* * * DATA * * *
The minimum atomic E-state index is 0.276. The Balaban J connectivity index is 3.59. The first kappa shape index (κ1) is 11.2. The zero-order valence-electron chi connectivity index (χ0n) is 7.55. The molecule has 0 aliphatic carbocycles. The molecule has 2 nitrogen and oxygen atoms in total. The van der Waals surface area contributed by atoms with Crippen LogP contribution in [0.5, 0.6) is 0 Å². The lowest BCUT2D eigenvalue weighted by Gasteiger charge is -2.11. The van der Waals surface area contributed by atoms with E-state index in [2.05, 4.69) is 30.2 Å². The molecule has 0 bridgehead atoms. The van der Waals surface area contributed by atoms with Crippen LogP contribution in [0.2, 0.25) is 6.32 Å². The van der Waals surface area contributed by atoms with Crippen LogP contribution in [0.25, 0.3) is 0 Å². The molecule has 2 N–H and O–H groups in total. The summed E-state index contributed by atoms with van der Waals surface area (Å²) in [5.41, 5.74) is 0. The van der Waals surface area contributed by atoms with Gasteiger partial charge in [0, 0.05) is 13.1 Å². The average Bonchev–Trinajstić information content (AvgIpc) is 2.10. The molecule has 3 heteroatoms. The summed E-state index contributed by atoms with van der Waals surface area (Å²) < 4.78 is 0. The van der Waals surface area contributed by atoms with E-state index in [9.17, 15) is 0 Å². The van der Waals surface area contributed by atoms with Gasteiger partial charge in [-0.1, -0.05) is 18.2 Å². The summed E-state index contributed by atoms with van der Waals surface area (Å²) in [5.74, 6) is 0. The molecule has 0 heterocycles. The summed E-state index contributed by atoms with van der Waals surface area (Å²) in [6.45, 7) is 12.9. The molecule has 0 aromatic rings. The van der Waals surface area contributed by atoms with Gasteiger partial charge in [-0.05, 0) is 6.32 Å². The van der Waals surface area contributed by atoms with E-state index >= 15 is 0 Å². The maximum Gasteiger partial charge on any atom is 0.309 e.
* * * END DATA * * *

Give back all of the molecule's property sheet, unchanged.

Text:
The minimum atomic E-state index is 0.276. The Balaban J connectivity index is 3.59. The first kappa shape index (κ1) is 11.2. The zero-order valence-electron chi connectivity index (χ0n) is 7.55. The molecule has 0 aliphatic carbocycles. The molecule has 2 nitrogen and oxygen atoms in total. The van der Waals surface area contributed by atoms with Crippen LogP contribution in [0.5, 0.6) is 0 Å². The lowest BCUT2D eigenvalue weighted by Gasteiger charge is -2.11. The van der Waals surface area contributed by atoms with E-state index in [2.05, 4.69) is 30.2 Å². The molecule has 0 bridgehead atoms. The van der Waals surface area contributed by atoms with Crippen LogP contribution in [0.2, 0.25) is 6.32 Å². The van der Waals surface area contributed by atoms with Crippen LogP contribution in [0.25, 0.3) is 0 Å². The molecule has 2 N–H and O–H groups in total. The summed E-state index contributed by atoms with van der Waals surface area (Å²) in [5.41, 5.74) is 0. The van der Waals surface area contributed by atoms with Gasteiger partial charge in [0, 0.05) is 13.1 Å². The average Bonchev–Trinajstić information content (AvgIpc) is 2.10. The molecule has 3 heteroatoms. The summed E-state index contributed by atoms with van der Waals surface area (Å²) < 4.78 is 0. The van der Waals surface area contributed by atoms with E-state index in [9.17, 15) is 0 Å². The van der Waals surface area contributed by atoms with Gasteiger partial charge in [-0.1, -0.05) is 18.2 Å². The summed E-state index contributed by atoms with van der Waals surface area (Å²) in [5.74, 6) is 0. The molecule has 0 heterocycles. The summed E-state index contributed by atoms with van der Waals surface area (Å²) in [6.45, 7) is 12.9. The molecule has 0 aromatic rings. The van der Waals surface area contributed by atoms with Gasteiger partial charge in [-0.05, 0) is 6.32 Å². The van der Waals surface area contributed by atoms with E-state index >= 15 is 0 Å². The maximum Gasteiger partial charge on any atom is 0.309 e.